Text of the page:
What is your name and where are you from?
My name is Kamal, I am a Syrian, and I have been in Germany for five months. That´s all. I come from a small town, Tafas, in southern Syria.
What did you do or study before the outbreak of the conflict?
I studied mathematics for three years and I also attended English language courses. I was not able to finish my studies because of the war.
So you studied near your town in southern Syria?
Yes, we have a university near us.
You are a mathematician. And beside your studies? What are your hobbies?
I like playing the chess. I used to play with my brothers and friends; something like a poker game, but without money. It is close to mathematics – a strategy. When you apply mathematics while playing then you can play well, and win.
Have you played chess here in Germany?
No, not yet. I hope to find a friend to play with, and by so doing, learn the German language as well.
What were your reasons for leaving Syria?
Actually the first reason was to finish my studies. It is possible in Germany if you can obtain your original Syrian education records, then you can proceed here. And well… I had a problem with my studies in Syria because I was incarcerated twice. When I went to the university once, I was arrested for no reason whatsoever. It was pretty bad going to jail for no reason.
How can a man be jailed this way?
You know, we have a lot of army posts everywhere – even at universities – something like a patrol post. They control you, and when a soldier dislikes you, they can arrest you. They have no problem with it.
How long were you in jail?
Two weeks the first time, and four days the second time.
Can you describe to us how it was there?
Actually it was pretty awful. I saw … something … I will never forget for my entire life. I saw people dying, and some of them were really, really badly injured, and I was not able to help them. There was no way. You could say only a few words to them. That´s all you could do for them. I saw children, old people; there were a lot of old people. And the situation in prison… it was really, really bad. Actually it was the worst. It was the worst. The worst times of my life. You know… so many people in one room and very bad food.
Did this experience urge you to leave?
Definitely. It was the reason. Another reason was that Syrian families do not have enough money to live well. The food and everything else in Syria is very expensive, and ordinary people do not have the money for it, so maybe I will be able to support my brothers and sisters. I have one sister. I would like to send them something as soon as I find a job; in a year or two I hope to send them some money.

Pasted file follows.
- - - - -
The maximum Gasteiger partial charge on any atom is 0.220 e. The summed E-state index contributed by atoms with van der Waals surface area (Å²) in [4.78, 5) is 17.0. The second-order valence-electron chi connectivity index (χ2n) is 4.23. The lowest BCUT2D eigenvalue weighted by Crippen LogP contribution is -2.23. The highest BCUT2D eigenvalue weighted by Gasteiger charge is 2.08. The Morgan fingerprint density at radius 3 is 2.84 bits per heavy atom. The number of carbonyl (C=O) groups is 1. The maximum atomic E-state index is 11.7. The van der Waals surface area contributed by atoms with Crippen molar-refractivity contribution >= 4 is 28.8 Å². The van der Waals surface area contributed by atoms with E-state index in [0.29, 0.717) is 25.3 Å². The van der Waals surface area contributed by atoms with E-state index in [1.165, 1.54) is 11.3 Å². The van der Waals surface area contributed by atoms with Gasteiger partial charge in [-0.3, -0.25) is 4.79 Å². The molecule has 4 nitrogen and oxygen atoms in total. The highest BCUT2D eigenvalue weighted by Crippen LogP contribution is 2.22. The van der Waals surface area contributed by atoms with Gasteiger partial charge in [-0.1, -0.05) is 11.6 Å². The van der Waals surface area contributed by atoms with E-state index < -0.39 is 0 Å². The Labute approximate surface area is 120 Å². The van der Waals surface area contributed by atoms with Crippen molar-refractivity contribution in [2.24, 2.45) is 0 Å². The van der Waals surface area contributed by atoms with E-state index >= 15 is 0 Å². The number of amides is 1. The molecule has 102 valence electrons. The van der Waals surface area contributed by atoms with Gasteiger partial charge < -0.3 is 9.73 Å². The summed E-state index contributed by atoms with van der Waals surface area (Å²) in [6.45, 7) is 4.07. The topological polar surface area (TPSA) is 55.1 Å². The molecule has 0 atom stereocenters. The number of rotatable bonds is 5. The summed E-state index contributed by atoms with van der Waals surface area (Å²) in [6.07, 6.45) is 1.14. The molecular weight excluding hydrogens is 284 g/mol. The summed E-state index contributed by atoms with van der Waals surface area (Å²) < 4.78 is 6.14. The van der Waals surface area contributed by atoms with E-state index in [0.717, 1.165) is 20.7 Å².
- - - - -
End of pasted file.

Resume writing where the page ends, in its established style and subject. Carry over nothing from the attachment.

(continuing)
Where is your family?
The majority of my family lives in Syria. My father is in the UAE, my brother works in Saudi Arabia, and I have three brothers in Syria. I am actually the youngest. My brothers are older; one is 33, the next is 30, another 25 and I am 23.
So a part of your family lives abroad and sends money home?
Yes, if you have someone abroad, you can live so-so in Syria. If you do not have anyone outside Syria, then it is very difficult to live there without receiving money – so much money is needed.
What is the happiest moment in your life?
The happiest moment? Well, the happiest moment… before the war. You can´t enjoy happiness when your neighbors and friends are dying. People die every day. You know, there are bombs and weapons everywhere. Therefore, you can´t be happy. But I think that before the war… before the war, when my family was sitting around the table eating together … those were the very moments of happiness. I hope that it will happen again sometime in the future. It is very tough, there are thousands of kilometers between us and we can neither go in, nor out of Syria. It is very dangerous there. My father cannot go to Syria because he can be detained and arrested at the airport without any purpose. Everything is possible.
How did you get to Europe and Germany?
From Turkey to Greece, Macedonia, Serbia, Austria and then Germany.
What was the most difficult?
We encountered many difficulties. There are robbers all along the route that simply want money. The situation is very bad at sea between Turkey and Greece. A lot of people sail on small boats with nothing … when you embark, you … “just go”.
Were there any positive moments?
I think yes, in Greece. But in Hungary I was caught by police and arrested for two days. You know, they consider us aliens, because we are there illegally.